Playa del Carmen, 30 minutes south of Cancun, has quadrupled in population in the past few years, due in large part to its wide soft beaches, miles of snorkel-friendly reef and proximity to Cancun’s airport.
Even further south, the Riviera Maya becomes more laid-back, with smaller enclaves of resorts – many with beautiful strands of clean, palm-lined beaches carved out of a flat jungle. This section of the Rviera Maya is more about the natural environment, which helps explain the prevalence of natural parks designed to raise visitor’s appreciation of the ocean environment.
Xcaret is the largest such park. You can spend the day floating through underground caverns, snorkeling in lagoons, swimming with manatees and visiting a sea turtle nursery, butterfly pavilion and aviary.
Budget-minded travelers can choose from family-run hotels, fishing lodges and beach shacks without electricity tucked among villages and coves running down the coast.
The Riviera Maya saves one of its best cultural offerings for last: 80 miles south of Cancun is Tulum, well-preserved ruins of the ancient Maya civilization, perched on a 40 foot cliff above the shimmering Caribbean. Stroll among temples and dwellings that were abandoned after the Spanish Conquest in the 1500s.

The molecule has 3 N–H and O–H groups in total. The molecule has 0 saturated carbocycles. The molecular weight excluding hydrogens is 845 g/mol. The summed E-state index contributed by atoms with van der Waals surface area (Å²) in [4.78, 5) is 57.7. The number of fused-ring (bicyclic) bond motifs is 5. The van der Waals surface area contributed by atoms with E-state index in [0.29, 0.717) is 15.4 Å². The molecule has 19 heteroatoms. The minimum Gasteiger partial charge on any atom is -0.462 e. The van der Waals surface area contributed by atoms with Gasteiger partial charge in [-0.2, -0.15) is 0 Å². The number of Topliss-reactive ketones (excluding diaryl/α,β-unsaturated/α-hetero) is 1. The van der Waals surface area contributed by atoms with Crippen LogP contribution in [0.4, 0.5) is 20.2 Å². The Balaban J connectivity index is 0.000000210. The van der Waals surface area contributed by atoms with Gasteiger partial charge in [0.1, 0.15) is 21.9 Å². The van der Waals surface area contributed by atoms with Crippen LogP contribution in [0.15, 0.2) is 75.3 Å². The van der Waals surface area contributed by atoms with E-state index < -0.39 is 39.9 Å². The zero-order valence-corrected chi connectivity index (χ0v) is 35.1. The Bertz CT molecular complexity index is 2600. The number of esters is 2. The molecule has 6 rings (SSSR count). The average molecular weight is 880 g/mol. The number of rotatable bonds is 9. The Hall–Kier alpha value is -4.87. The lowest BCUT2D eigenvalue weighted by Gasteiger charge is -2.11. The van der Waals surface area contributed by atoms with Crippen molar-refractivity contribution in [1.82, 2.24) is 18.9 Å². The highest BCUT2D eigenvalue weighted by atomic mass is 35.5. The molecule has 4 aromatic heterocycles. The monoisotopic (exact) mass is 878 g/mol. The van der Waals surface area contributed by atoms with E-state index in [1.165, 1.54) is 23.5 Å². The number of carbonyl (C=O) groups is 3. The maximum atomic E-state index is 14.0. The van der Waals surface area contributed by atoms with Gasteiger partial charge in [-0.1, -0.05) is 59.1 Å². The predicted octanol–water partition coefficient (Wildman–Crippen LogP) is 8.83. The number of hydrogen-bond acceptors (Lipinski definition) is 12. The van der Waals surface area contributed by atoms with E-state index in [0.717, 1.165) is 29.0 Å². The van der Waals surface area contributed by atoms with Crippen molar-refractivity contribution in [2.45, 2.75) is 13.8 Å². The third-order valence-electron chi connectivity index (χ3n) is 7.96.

Coba, a vast jungle city 30 minutes west of Tulum, was occupied by the Maya between 800 A.D. and 1100 A.D. and features steeped pyramids, temples, ball courts and uncovered ruins. and Chichen Itza
Back up north a short ferry ride from Cancun is Isla Mujeres (Island of Women), a very relaxed alternative to Cancun’s frenetic pace. Highlights include snorkeling the vibrant reef of El Garafon National Park and swimming with dolphins.
Cancun’s other nearby island is Cozumel, a scuba-lover’s dream 12 miles offshore that offers diving for all levels – challenging drift dives, deep walls, shipwrecks, and the popular caves and canyons of Palancar Reef, discovered in the 1960s by Jacque Cousteau.